patriotic actions they can perform is to encourage their children to join one of the armed
services. Having a child choose to serve their country likewise reflects honor on the parents.
No greater honor can an American parent make than to support a child in the service of our
country;and no higher sacrifice can be asked than for those parents to lose their child in service
to their nation. Unfortunately, this sacred trust of American parent's greatest treasure is not
shared by their Commander-In-Chief, the President of the United States.
Some parents recently found that the President does not send a letter of condolence if
their child, while serving in the armed services, dies by suicide. It turns out this practice of
denying comfort to grieving parents and spouses dates back to the Clinton administration,
possibly further. According to one Pentagon source, suicide is not an "honorable" way to die;
and therefore does not deserve condolence. It would not matter even if the soldier was at
the war front at the time of death. Since death by suicide is not defined as "honorable"; their
commander, the President, will not express even a minimal amount of official sorrow to
those whose loss is inexpressible. Families whose child's life was lost in the very performance
of a soldier's duty are now tragically and forever disrupted without so much as an official
I have opposed U.S. military adventurism my entire life. From my point of view, a
soldier who participates in an immoral war is not acting honorably. However, in addition to
the lack of "ethics" involved in U.S. wars, I'm constantly amazed at how this country turns
it's back on the returning veterans who do the dirty work of our political leaders. Take
Vietnam: Returning veterans, whose lives were ruined by exposure to agent orange, had
to fight Dupont, corporate America, and the Pentagon to try and get adequate healthcare.
Veterans of the first Gulf War came back with a nervous system disorder called Gulf War
Syndrome; which the White House, Congress, and the Pentagon denied ever existed and
denied veterans disability claims and medical assistance. Many veterans of Iraq and
Afghanistan are homeless, suffer from post-traumatic stress, have limbs blown off by IED's;
and yet the Pentagon and Congress continue to avoid fully funding the programs designed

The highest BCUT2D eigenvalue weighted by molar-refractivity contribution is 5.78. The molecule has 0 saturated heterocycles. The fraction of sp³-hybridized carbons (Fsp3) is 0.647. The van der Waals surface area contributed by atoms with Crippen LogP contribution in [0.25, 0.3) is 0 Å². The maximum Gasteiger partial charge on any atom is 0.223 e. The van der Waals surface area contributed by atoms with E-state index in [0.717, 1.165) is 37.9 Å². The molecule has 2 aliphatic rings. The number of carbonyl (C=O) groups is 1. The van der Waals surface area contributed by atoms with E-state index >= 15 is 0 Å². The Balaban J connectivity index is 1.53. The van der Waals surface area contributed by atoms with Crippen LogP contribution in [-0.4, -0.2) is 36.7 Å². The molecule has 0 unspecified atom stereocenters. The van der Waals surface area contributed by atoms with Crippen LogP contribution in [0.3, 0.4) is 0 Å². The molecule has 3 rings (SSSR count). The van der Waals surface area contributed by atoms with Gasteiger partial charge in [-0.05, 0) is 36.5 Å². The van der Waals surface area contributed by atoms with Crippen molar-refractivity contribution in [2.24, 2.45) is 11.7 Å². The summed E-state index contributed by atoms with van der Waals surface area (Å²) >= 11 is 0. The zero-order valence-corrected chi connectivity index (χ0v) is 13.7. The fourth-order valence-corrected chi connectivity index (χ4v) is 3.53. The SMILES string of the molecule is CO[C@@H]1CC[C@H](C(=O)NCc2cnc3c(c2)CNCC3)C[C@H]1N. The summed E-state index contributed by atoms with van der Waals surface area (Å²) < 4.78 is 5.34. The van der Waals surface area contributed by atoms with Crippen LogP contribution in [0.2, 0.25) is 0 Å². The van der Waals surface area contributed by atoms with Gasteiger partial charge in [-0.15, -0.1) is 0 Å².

to help our returning vets. When our children come home broken by war they quickly become
an inconvenient and embarrassing reminder of the failed hopes and the long-term human costs
of warfare. How can you ask someone to put their life on the line and then abandon them
when they come home?
Our sons and daughters dressed proudly in their military uniforms will now be sent to
Afghanistan to carry out President Obama's new war strategy. This could be their fifth or
sixth tour of duty. In many cases, they will not be home for at least a year, as Pentagon
policy requires; and many are showing adverse effects because of these deployments. The
Veteran's Administration estimates one in four returning soldiers require mental health
services. Many of these same returning veterans will also need marriage counseling and
therapy to help them deal with post-traumatic stress. Compounding a bad situation, reports
have surfaced that the Pentagon is prescribing anti-depressants for front-line soldiers rather
than sending them to a hospital or home. Other reports catalog decisions of field commanders
to keep soldiers who are showing signs of mental illness in theater rather than sending them
to medical facilities for help. After the recent shooting at Fort Hood, the Pentagon admitted
it simply does not have enough mental health professionals to meet the needs of returning
soldiers. More to the point, statistics show the suicide rate for American soldiers is at an
Let's get this straight: The Commander-In-Chief orders soldiers into combat. He doesn't
just order them to the front once, but rather two, three, four, or more times. If these soldiers